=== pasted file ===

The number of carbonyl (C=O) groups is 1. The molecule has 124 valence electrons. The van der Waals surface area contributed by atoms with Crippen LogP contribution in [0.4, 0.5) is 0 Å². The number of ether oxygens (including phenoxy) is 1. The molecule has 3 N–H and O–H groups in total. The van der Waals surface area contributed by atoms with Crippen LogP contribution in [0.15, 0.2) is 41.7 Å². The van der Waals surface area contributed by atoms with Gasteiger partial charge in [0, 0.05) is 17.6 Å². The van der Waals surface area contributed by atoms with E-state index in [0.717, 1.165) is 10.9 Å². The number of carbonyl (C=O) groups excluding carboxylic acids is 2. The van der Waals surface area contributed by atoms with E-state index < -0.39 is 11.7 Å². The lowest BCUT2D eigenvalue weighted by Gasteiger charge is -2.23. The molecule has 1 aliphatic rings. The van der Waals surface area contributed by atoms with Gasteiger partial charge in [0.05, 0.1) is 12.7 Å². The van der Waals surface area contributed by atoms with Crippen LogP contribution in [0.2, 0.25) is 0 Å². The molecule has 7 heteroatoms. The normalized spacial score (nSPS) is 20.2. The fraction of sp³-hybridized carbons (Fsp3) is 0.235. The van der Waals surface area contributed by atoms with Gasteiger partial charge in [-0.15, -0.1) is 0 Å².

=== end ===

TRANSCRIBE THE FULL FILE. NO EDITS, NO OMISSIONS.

The number of carbonyl (C=O) groups is 1. The molecule has 124 valence electrons. The van der Waals surface area contributed by atoms with Crippen LogP contribution in [0.4, 0.5) is 0 Å². The number of ether oxygens (including phenoxy) is 1. The molecule has 3 N–H and O–H groups in total. The van der Waals surface area contributed by atoms with Crippen LogP contribution in [0.15, 0.2) is 41.7 Å². The van der Waals surface area contributed by atoms with Gasteiger partial charge in [0, 0.05) is 17.6 Å². The van der Waals surface area contributed by atoms with E-state index in [0.717, 1.165) is 10.9 Å². The number of carbonyl (C=O) groups excluding carboxylic acids is 2. The van der Waals surface area contributed by atoms with E-state index < -0.39 is 11.7 Å². The lowest BCUT2D eigenvalue weighted by Gasteiger charge is -2.23. The molecule has 1 aliphatic rings. The van der Waals surface area contributed by atoms with Gasteiger partial charge in [0.05, 0.1) is 12.7 Å². The van der Waals surface area contributed by atoms with Crippen LogP contribution in [0.2, 0.25) is 0 Å². The molecule has 7 heteroatoms. The normalized spacial score (nSPS) is 20.2. The fraction of sp³-hybridized carbons (Fsp3) is 0.235. The van der Waals surface area contributed by atoms with Gasteiger partial charge in [-0.15, -0.1) is 0 Å².